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Tuesday, August 04, 2015

Treehugger Tuesday

World Lion Day - August 10th

The killing of beloved Lion "Cecil" has created a lot of outrage across the globe. Perhaps people can channel some of that anger into supporting one (or more) of the following conservation organizations:

National Geographic: Big Cats Initiative
National Geographic – with filmmakers, conservationists, and Explorers-in-Residence Dereck and Beverly Joubert – launched the Big Cats Initiative, a comprehensive program that supports hands-on conservation and education projects combined with the Cause an Uproar global public-awareness campaign in support of lions, tigers, cheetahs, leopards, jaguars, and other top felines. Get involved: National Geographic: Big Cats Initiative

Panthera: Project Leonardo
This group has collected some of the world’s leading wild cat experts to direct and implement effective conservation strategies for lions, cheetahs, leopards, tigers, jaguars and snow leopards. Their approach to wild cat conservation is science-backed and based on years of in-the-field experience. The group is a leader in programs to care for critical habitats and core populations connected by genetic and biological corridors, relieving the threats of habitat loss and conversion, human-lion conflict, bushmeat poaching and excessive trophy hunting. Get involved: Panthera: Project Leonardo

International Fund for Animal Welfare
This long-established group works to help threatened animals in more than 40 countries around the world. Along with animal rescue and cruelty prevention, they advocate for the protection of wildlife and habitats. The group is also working towards helping to ensure that the U.S. government lists the African lion as "endangered" under the U.S. Endangered Species Act. Get involved: International Fund for Animal Welfare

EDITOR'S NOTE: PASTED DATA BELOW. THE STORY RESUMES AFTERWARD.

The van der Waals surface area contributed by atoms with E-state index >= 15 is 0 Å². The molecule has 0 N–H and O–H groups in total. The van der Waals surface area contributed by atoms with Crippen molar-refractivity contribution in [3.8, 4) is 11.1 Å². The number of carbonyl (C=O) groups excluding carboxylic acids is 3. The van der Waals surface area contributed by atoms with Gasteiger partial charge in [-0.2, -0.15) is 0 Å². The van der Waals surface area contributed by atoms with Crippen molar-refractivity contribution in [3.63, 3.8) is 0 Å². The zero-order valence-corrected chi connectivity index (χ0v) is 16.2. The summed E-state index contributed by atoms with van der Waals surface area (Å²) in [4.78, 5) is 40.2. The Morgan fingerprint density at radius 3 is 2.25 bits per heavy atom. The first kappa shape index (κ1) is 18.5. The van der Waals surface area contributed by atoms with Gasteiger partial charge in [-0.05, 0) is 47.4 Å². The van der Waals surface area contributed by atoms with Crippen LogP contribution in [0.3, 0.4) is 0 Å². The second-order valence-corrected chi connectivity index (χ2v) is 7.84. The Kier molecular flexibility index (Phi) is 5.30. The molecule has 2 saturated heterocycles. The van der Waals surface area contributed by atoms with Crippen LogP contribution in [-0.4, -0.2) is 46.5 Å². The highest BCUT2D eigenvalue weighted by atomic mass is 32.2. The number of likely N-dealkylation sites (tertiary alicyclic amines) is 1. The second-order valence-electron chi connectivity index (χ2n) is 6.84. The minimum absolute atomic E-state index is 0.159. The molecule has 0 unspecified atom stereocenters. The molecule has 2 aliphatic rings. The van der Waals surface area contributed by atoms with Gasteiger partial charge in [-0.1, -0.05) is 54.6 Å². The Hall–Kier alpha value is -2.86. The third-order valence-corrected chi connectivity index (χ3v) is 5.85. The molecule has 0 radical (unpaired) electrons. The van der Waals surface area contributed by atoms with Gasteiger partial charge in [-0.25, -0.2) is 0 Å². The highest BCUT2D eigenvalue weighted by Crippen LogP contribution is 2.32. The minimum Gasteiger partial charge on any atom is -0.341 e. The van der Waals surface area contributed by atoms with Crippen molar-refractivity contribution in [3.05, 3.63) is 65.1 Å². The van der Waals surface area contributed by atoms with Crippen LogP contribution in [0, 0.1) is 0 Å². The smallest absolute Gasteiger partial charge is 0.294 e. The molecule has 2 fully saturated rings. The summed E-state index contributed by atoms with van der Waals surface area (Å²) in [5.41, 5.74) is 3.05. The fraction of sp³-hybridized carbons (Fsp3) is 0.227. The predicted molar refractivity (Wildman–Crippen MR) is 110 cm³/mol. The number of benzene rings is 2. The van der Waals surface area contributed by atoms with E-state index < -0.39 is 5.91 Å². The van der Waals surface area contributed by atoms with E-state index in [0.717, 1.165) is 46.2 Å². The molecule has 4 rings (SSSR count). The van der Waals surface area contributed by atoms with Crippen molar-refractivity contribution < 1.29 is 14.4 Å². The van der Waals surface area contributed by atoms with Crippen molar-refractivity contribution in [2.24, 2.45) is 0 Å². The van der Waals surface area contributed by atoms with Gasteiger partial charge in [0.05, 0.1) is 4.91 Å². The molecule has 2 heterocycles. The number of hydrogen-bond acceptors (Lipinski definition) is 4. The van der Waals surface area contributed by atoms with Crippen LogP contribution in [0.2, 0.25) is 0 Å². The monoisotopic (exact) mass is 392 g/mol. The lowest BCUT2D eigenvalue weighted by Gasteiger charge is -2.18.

Lion Guardians
Lion Guardians is great. The groups has taken an innovative approach in which they work to preserve the cultural traditions of pastoralist communities and work with young Maasai and other pastoralist warriors to learn the skills needed to effectively mitigate conflicts between people and wildlife, monitor lion populations, and help their own communities live with lions. Lion Guardians monitor lion movements, warn pastoralists when lions are in the area, recover lost livestock, reinforce protective fencing and intervene to stop lion hunting parties, resulting in reduced livestock and losses and therefore the need to retaliate. More than 40 warriors are employed as Lion Guardians covering over thousands of square miles of key wildlife habitat in Kenya’s Amboseli ecosystem as well as the Ruaha landscape of Tanzania. Lion killing in the Lion Guardians’ areas has been nearly eliminated and the Amboseli lion population is now growing. So good. Get involved: Lion Guardians

Ruaha Carnivore Project
Part of Oxford University’s Wildlife Conservation Research Unit (WildCRU), the Ruaha Carnivore Project is working to create conservation strategies for large carnivores in Tanzania’s remote Ruaha landscape. The area supports around 10 percent of Africa’s lions making it an extremely important conservation area, yet the area has received little attention. Currently the project is gathering data on population statistics and ecology as well as educating local communities to reduce human-lion conflict. Get involved: Ruaha Carnivore Project

African Parks
This non-profit assumes responsibility for the rehabilitation and long-term management of national parks in partnership with governments and local communities. African Parks has implemented, supported and funded vital lion conservation management programs and is helping to ensure the long time survival of lion populations. Get involved: African Parks

This UK-based non-profit brings about conservation awareness and is in the process of urging the U.K. government and EU to ban the importation of lion trophies in order to help stop game hunting in Africa. They have approached the International Union for Conservation of Nature (IUCN) in an effort to list lion populations in west and central Africa as “regionally endangered” and are also striving to get the lion listed as an UNESCO World Heritage Species for further awareness and protection. Get involved: LionAid

You can find more information at the World Lion Day website.

1 comment:

Akira Kurosawa said...

great post bird guardian!

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